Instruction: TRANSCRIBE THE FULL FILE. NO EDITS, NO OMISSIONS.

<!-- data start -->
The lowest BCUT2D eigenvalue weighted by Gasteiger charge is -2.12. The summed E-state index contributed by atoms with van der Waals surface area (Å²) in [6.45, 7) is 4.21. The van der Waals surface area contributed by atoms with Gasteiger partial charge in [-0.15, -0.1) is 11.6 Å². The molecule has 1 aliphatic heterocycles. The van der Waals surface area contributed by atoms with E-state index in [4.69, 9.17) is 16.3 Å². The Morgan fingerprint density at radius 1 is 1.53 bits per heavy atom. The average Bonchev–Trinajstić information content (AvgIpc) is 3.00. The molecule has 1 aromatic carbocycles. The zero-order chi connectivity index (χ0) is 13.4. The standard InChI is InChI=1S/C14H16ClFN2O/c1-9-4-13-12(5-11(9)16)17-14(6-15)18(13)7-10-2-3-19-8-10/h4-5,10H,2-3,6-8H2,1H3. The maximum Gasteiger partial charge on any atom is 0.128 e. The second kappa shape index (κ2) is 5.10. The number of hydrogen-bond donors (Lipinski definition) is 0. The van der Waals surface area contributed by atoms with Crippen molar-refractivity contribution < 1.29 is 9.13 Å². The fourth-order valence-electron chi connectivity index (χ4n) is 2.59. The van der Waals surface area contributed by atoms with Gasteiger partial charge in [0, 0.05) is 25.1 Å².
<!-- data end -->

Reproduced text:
The lowest BCUT2D eigenvalue weighted by Gasteiger charge is -2.12. The summed E-state index contributed by atoms with van der Waals surface area (Å²) in [6.45, 7) is 4.21. The van der Waals surface area contributed by atoms with Gasteiger partial charge in [-0.15, -0.1) is 11.6 Å². The molecule has 1 aliphatic heterocycles. The van der Waals surface area contributed by atoms with E-state index in [4.69, 9.17) is 16.3 Å². The Morgan fingerprint density at radius 1 is 1.53 bits per heavy atom. The average Bonchev–Trinajstić information content (AvgIpc) is 3.00. The molecule has 1 aromatic carbocycles. The zero-order chi connectivity index (χ0) is 13.4. The standard InChI is InChI=1S/C14H16ClFN2O/c1-9-4-13-12(5-11(9)16)17-14(6-15)18(13)7-10-2-3-19-8-10/h4-5,10H,2-3,6-8H2,1H3. The maximum Gasteiger partial charge on any atom is 0.128 e. The second kappa shape index (κ2) is 5.10. The number of hydrogen-bond donors (Lipinski definition) is 0. The van der Waals surface area contributed by atoms with Crippen molar-refractivity contribution < 1.29 is 9.13 Å². The fourth-order valence-electron chi connectivity index (χ4n) is 2.59. The van der Waals surface area contributed by atoms with Gasteiger partial charge in [0, 0.05) is 25.1 Å².